The state pension will be increased by 10.1 percent and with inflation falling it is set to deliver a much-needed real-term rise in incomes for 13 million people. The national living wage and universal credit will also increase by 10.1 percent this spring, meaning a further seven million people will be better off in real terms.
A packed programme of Premier League and Championship football following the World Cup and the resolution of strikes will also help, economists predicted.
The King’s Coronation in May is also expected to bring a boost worth up to £1.2billion to tourism, hospitality and retail although the extra Bank Holiday will temper that effect.
The assessment came as official figures revealed yesterday that the UK had avoided a recession, but only just, in the last three months of 2022.
The Office for National Statistics recorded zero growth in gross domestic product in the fourth quarter.
Chancellor Jeremy Hunt said: “Our economy is more resilient than many feared.
“However, we are not out the woods yet, particularly when it comes to inflation.
“If we stick to our plan to halve inflation this year, we can be confident of having amongst the best prospects for growth of anywhere in Europe.”
Darren Morgan, ONS director of economic statistics, said: “The break in Premier League football for the World Cup and postal strikes caused a slowdown.
“There had been a 17 percent fall in sports activities and amusement and recreation activities because the Premier League suspended fixtures.”
He added that the reduction in GP appointments and operations during December, partly as a result of strikes, had contributed to a 4.2 percent fall in the human health activities industry.
Simon French, chief economist at investment bank Panmure Gordon, said: “Pension benefits, universal credit and the national living wage are all increased by 10.1 percent on the first of April.
“Gas prices have come down and we expect inflation to be sub -10 percent at that point.
“So that would be a real-terms pay increase for 20 million people: 13 million people on pensions, five million people on universal credit and two million people on the national living wage. That is quite a considerable increase in real income growth when it has been so poor for the last 12 months.”
He added: “When you look at the December data, lower levels of activity within the NHS due to strike action did pull down the GDP numbers.
“Clearly if operations and other procedures are delayed it is reasonable to expect a surge in activity there in the coming months.”
Chief executive David Haigh, founder of industry analysts Brand Finance, believes the Coronation will provide a boost of up to £1.2billion to the economy.
He said: “The benefit will be felt particularly in tourism, airlines, hotels, retail and with domestic consumers stocking up on merchandise and food and drink to celebrate.
“There are also many unseen advantages harder to quantify.
“For example, we expect there will be in excess of 150 television news crews from around the world covering the Coronation.
“One cameraman from Channel 9 in Australia told me that when they cover such royal events, their audience doubles.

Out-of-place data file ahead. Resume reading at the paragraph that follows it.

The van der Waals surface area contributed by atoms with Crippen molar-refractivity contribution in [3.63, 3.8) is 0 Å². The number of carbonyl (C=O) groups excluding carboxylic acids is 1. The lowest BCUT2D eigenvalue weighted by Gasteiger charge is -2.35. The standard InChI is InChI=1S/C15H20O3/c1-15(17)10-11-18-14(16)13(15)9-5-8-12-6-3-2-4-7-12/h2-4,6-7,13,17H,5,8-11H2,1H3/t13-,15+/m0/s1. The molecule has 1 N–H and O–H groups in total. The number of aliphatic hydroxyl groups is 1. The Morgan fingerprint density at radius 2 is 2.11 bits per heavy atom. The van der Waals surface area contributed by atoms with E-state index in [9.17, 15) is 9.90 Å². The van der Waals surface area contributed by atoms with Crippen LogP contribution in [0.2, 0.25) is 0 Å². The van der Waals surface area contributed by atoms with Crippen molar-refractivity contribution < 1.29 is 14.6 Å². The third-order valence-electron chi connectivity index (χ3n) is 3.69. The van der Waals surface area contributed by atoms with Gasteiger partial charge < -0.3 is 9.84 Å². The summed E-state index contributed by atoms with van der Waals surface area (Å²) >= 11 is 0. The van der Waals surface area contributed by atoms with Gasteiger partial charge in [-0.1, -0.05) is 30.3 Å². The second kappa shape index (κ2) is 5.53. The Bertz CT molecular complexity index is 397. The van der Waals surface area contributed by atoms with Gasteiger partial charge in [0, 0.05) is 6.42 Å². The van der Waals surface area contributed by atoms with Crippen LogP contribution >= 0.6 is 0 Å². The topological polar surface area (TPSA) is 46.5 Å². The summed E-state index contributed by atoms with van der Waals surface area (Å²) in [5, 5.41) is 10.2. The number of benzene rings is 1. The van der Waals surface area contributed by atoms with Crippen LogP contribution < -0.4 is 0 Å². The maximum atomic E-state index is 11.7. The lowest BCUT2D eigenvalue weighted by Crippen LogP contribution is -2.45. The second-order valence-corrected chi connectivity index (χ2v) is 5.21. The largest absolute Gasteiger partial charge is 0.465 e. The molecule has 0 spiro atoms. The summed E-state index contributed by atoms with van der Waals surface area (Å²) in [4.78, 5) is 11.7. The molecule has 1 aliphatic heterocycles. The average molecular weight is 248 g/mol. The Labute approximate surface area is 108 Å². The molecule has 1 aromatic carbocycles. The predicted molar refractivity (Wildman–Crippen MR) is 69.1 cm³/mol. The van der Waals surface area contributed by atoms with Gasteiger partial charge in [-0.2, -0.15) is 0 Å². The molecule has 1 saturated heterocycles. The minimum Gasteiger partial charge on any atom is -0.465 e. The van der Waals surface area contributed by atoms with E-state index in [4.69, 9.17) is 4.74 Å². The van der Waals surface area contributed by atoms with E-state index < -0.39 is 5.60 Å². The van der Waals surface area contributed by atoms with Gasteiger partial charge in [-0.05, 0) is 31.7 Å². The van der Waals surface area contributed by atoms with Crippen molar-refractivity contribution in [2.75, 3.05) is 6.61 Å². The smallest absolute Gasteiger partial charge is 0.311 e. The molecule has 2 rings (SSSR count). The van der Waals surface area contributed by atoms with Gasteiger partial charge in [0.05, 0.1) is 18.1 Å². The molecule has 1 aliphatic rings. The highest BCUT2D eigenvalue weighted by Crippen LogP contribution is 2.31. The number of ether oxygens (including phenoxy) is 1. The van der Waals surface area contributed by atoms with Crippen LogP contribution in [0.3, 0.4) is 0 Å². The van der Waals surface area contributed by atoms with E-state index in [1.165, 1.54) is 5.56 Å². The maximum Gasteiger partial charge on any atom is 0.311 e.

“In effect, the UK will receive a fantastic, global, free television advertisement that will hugely encourage people to visit this country and spend money here. How do you quantify that? We believe this factor alone is worth several hundreds of millions to the UK economy.”
Hotels search website Trivago confirmed a brisk trade, with London hotels raising their prices by almost two-thirds for the Coronation.
Axel Hefer, Trivago chief executive, said the group has seen hotel prices in the capital jump by 60 percent year-on-year for Coronation day on May 6, with prices hitting £254 a night for early bookers.
This compares with £154 per night for the same day last year.
Pensions expert Sir Steve Webb agreed the 10.1 percent rise due to pensioners in April was significant.However, he warned: “Last year pensioners received a rise of 3.1 percent and have faced massive energy bills since then. So I regard this as catch-up money that many pensioners desperately need.”
Tom Stevenson, investment director at Fidelity, said he thought there would still be a recession but it would be less damaging than once feared.
He said: “Last autumn people were talking about a long and deep recession. People are now expecting a shorter and shallower recession.
“Inflation is already on its way down. The Government is talking about halving inflation and I don’t think that’s a particularly ambitious target. That is going to happen. The good news about falling inflation is that it takes pressure off the Bank of England to raise interest rates.
“Mortgage rates are going to start to stabilise and come down. We’re already seeing it and that is absolutely key to consumer confidence.
“If a five-year fixed mortgage rate is going to stabilise at about four percent and not get any higher than that, then people can start making plans for the future.
“So I think that the slowdown in the housing market may be less severe than people expected and that’s a key thing for the UK economy.”